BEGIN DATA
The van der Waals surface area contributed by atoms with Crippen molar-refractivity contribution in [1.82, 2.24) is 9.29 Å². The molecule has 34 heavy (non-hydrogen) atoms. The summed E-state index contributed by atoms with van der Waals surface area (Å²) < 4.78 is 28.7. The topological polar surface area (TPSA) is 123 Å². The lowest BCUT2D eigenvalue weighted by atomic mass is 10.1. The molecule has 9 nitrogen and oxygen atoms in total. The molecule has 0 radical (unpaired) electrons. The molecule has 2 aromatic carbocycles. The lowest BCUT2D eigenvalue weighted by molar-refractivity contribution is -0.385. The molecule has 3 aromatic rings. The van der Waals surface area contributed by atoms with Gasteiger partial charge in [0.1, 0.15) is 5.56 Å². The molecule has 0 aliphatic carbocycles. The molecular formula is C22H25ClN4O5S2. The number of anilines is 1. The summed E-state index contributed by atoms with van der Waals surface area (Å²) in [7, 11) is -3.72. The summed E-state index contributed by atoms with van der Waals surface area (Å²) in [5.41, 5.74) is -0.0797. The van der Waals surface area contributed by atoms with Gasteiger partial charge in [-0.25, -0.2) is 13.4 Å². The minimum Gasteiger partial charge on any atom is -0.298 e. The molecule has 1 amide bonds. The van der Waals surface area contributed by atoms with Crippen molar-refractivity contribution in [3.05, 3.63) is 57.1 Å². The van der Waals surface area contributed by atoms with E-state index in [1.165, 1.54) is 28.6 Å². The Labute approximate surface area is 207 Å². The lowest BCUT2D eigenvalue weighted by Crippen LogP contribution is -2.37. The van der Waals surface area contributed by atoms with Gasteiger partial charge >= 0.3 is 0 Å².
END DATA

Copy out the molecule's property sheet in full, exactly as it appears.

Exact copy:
The van der Waals surface area contributed by atoms with Crippen molar-refractivity contribution in [1.82, 2.24) is 9.29 Å². The molecule has 34 heavy (non-hydrogen) atoms. The summed E-state index contributed by atoms with van der Waals surface area (Å²) < 4.78 is 28.7. The topological polar surface area (TPSA) is 123 Å². The lowest BCUT2D eigenvalue weighted by atomic mass is 10.1. The molecule has 9 nitrogen and oxygen atoms in total. The molecule has 0 radical (unpaired) electrons. The molecule has 2 aromatic carbocycles. The lowest BCUT2D eigenvalue weighted by molar-refractivity contribution is -0.385. The molecule has 3 aromatic rings. The van der Waals surface area contributed by atoms with Gasteiger partial charge in [0.1, 0.15) is 5.56 Å². The molecule has 0 aliphatic carbocycles. The molecular formula is C22H25ClN4O5S2. The number of anilines is 1. The summed E-state index contributed by atoms with van der Waals surface area (Å²) in [7, 11) is -3.72. The summed E-state index contributed by atoms with van der Waals surface area (Å²) in [5.41, 5.74) is -0.0797. The van der Waals surface area contributed by atoms with Gasteiger partial charge in [-0.25, -0.2) is 13.4 Å². The minimum Gasteiger partial charge on any atom is -0.298 e. The molecule has 1 amide bonds. The van der Waals surface area contributed by atoms with Crippen molar-refractivity contribution in [3.05, 3.63) is 57.1 Å². The van der Waals surface area contributed by atoms with E-state index in [1.165, 1.54) is 28.6 Å². The Labute approximate surface area is 207 Å². The lowest BCUT2D eigenvalue weighted by Crippen LogP contribution is -2.37. The van der Waals surface area contributed by atoms with Gasteiger partial charge >= 0.3 is 0 Å².